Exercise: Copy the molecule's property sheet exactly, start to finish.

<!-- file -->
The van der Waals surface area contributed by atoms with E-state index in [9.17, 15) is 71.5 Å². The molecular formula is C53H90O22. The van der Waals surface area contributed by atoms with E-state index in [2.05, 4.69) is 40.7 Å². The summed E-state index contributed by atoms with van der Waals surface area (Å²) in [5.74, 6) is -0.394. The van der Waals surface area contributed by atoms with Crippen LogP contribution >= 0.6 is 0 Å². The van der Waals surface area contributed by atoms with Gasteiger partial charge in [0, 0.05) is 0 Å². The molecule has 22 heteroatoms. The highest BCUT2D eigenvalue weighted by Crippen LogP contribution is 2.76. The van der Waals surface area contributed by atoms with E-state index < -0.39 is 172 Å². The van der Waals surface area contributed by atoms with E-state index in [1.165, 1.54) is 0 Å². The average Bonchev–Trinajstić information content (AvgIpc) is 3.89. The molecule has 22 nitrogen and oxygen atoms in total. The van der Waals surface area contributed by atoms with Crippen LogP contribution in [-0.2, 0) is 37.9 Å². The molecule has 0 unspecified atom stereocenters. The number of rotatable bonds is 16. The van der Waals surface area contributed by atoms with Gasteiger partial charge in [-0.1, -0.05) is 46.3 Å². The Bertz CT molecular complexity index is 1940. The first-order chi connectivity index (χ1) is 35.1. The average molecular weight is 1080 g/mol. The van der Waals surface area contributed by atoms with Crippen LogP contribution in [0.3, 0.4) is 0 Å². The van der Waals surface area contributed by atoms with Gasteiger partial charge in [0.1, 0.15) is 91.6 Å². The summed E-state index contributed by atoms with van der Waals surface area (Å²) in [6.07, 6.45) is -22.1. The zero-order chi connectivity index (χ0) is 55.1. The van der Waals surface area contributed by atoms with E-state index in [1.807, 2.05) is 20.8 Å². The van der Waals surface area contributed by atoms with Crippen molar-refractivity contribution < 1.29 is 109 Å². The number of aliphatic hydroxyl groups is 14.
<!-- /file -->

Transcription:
The van der Waals surface area contributed by atoms with E-state index in [9.17, 15) is 71.5 Å². The molecular formula is C53H90O22. The van der Waals surface area contributed by atoms with E-state index in [2.05, 4.69) is 40.7 Å². The summed E-state index contributed by atoms with van der Waals surface area (Å²) in [5.74, 6) is -0.394. The van der Waals surface area contributed by atoms with Crippen LogP contribution >= 0.6 is 0 Å². The van der Waals surface area contributed by atoms with Gasteiger partial charge in [0, 0.05) is 0 Å². The molecule has 22 heteroatoms. The highest BCUT2D eigenvalue weighted by Crippen LogP contribution is 2.76. The van der Waals surface area contributed by atoms with E-state index < -0.39 is 172 Å². The van der Waals surface area contributed by atoms with E-state index in [1.165, 1.54) is 0 Å². The average Bonchev–Trinajstić information content (AvgIpc) is 3.89. The molecule has 22 nitrogen and oxygen atoms in total. The van der Waals surface area contributed by atoms with Crippen LogP contribution in [-0.2, 0) is 37.9 Å². The molecule has 0 unspecified atom stereocenters. The number of rotatable bonds is 16. The van der Waals surface area contributed by atoms with Gasteiger partial charge in [-0.1, -0.05) is 46.3 Å². The Bertz CT molecular complexity index is 1940. The first-order chi connectivity index (χ1) is 35.1. The average molecular weight is 1080 g/mol. The van der Waals surface area contributed by atoms with Crippen LogP contribution in [0.3, 0.4) is 0 Å². The van der Waals surface area contributed by atoms with Gasteiger partial charge in [0.1, 0.15) is 91.6 Å². The summed E-state index contributed by atoms with van der Waals surface area (Å²) in [6.07, 6.45) is -22.1. The zero-order chi connectivity index (χ0) is 55.1. The van der Waals surface area contributed by atoms with E-state index in [1.807, 2.05) is 20.8 Å². The van der Waals surface area contributed by atoms with Crippen molar-refractivity contribution < 1.29 is 109 Å². The number of aliphatic hydroxyl groups is 14.